Chapter 17
General Terminology and Concepts;
Sex Determination and Differentiation
The primary reproductive organs are known as the
) in the male and the
) in the female. In both sexes, the gonads serve dual
functions: The fi rst of these is
which is the
production of the reproductive cells, or
These are
usually shortened to
in males and
) in females. Secondly, the
gonads secrete steroid hormones, often termed
sex hormones
gonadal steroids.
The major sex hormones are
in the male and
in the female.
As described in Chapter 11, testosterone belongs to a
group of steroid hormones that have similar masculinizing
actions and are collectively called
In the male,
most of the circulating testosterone is synthesized in the tes-
tes. Other circulating androgens are produced by the adrenal
cortex, but they are much less potent than testosterone and are
unable to maintain male reproductive function if testosterone
secretion is inadequate. Some adrenal androgens, like dehy-
droepiandrosterone (DHEA), are sold as dietary supplements
and touted as miracle drugs. Supposedly, DHEA can stop or
reverse the aging process and the diseases associated with it,
cure depression, strengthen the immune system, and improve
athletic performance. Despite the claims, there are few long-
term studies demonstrating the benefi
ts or risks of this hor-
mone. DHEA is itself a weak androgen but can be converted
in the body to testosterone in both men and women.
are a class of steroid hormones secreted in
large amounts by the ovaries and placenta. There are actually
three major estrogens:
is the predominant estrogen
in the plasma, is produced by the ovary and placenta, and is
often used synonymously with the generic term estrogen.
is also produced by the ovary and placenta.
is usually found only in pregnant women in whom it is pro-
duced by the placenta. In all cases, estrogens are produced
from androgens by the enzyme
Because levels of
the different estrogens vary widely depending on the circum-
stances, and because they have similar actions in the female,
we will refer to them throughout this chapter as
Estrogens are not unique to females, nor are andro-
gens to males. Plasma estrogen in males is derived from the
release of small amounts by the testes and from the conversion
of androgens to estrogen by the aromatase enzyme in some
nongonadal tissues (notably adipose tissue). Conversely, in
females, small amounts of androgens are secreted by the ova-
ries and larger amounts by the adrenal cortex. Some of these
androgens are then converted to estrogen in nongonadal tis-
sues, just as in men, and contribute to the plasma estrogen.
Progesterone in females is a major secretory product of
the ovary at specifi c times of the menstrual cycle as well as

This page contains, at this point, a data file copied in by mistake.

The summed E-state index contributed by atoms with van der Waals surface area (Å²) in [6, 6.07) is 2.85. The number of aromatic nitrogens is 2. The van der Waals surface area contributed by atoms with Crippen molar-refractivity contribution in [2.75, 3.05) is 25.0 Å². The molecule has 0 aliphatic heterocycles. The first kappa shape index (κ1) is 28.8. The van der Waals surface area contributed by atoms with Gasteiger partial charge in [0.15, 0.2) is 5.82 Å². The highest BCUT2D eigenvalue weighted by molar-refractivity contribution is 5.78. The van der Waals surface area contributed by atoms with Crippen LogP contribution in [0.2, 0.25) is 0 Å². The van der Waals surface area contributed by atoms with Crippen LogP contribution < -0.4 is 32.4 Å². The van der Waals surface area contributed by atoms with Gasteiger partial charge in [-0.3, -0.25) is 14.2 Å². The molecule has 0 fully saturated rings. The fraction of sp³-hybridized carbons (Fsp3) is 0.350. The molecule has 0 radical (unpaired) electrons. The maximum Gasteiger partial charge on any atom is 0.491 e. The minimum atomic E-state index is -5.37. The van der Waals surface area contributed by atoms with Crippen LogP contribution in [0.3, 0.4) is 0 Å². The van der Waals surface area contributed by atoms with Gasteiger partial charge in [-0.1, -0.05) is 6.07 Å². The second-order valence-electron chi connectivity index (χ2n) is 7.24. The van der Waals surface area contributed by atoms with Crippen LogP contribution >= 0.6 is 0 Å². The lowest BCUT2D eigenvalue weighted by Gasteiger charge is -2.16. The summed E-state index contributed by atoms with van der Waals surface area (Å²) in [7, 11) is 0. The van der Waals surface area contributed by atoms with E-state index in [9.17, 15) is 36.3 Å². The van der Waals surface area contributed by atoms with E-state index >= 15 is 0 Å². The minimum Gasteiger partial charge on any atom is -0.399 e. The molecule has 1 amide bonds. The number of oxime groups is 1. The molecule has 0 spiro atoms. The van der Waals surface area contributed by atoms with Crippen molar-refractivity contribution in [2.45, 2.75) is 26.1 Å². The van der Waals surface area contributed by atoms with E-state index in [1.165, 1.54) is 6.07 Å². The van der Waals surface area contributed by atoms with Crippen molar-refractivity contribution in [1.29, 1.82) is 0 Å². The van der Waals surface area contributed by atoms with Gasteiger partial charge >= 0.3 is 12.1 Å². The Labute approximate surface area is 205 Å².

from the placenta during pregnancy. Progesterone is also an
intermediate in the synthetic pathways for adrenal steroids,
estrogen, and androgens.
As described in Chapters 5 and 11, all steroid hormones
act in the same general way. They bind to intracellular recep-
tors, and the hormone-receptor complex then binds to DNA
in the nucleus to alter the rate of formation of particular
mRNAs. The result is a change in the rates of synthesis of the
proteins coded for by the genes being transcribed. The result-
ing change in the concentrations of these proteins in the tar-
get cells accounts for the responses to the hormone.
The duct systems through which the sperm or eggs are
transported and the glands lining or emptying into the ducts
are termed the
accessory reproductive organs.
In the female,
the breasts are also included in this category. The
sexual characteristics
comprise the many external differences
between males and females. Examples are hair distribution,
body shape, and average adult height. The secondary sexual
characteristics are not directly involved in reproduction.
Reproductive function is largely controlled by a chain of
hormones (
Figure 17–1
). The fi rst hormone in the chain is
gonadotropin-releasing hormone (GnRH).
As described in
Chapter 11, GnRH is one of the hypophysiotropic hormones
involved in the control of anterior pituitary gland function. It
is secreted by neuroendocrine cells in the hypothalamus, and
it reaches the anterior pituitary via the hypothalamo-pituitary
portal blood vessels. The brain is, therefore, the primary regu-
lator of reproduction.
The cell bodies of the GnRH neurons receive input from
throughout the brain as well as from hormones in the blood.
Secretion of GnRH is triggered by action potentials in GnRH-
producing hypothalamic neuroendocrine cells. These action
potentials occur periodically in brief bursts, with virtually no
secretion in between. The pulsatile pattern of GnRH secre-
tion is important because the cells of the anterior pituitary that
secrete the gonadotropins lose sensitivity to GnRH if the con-
centration of this hormone remains constantly elevated.
In the anterior pituitary, GnRH stimulates the release
of the pituitary
gonadotropins—follicle-stimulating hor-
mone (FSH)
luteinizing hormone (LH)
(see Figure
17–1). These two glycoproteins were named for their effects
in the female, but their molecular structures are the same
in both sexes. The two hormones act upon the gonads, the
result being (1) the maturation of sperm or ova and (2) stimu-
lation of sex hormone secretion. In turn, the sex hormones
exert many effects on all portions of the reproductive system,
including the gonads from which they come and other parts
of the body as well. In addition, the gonadal steroids exert
feedback effects on the secretion of GnRH, FSH, and LH.
Gonadal protein hormones such as
also exert feed-
back effects on the anterior pituitary.
Each link in this hormonal chain is essential. A decrease
in function of the hypothalamus or the anterior pituitary can
result in failure of gonadal steroid secretion and gametogen-
esis just as if the gonads themselves were diseased.
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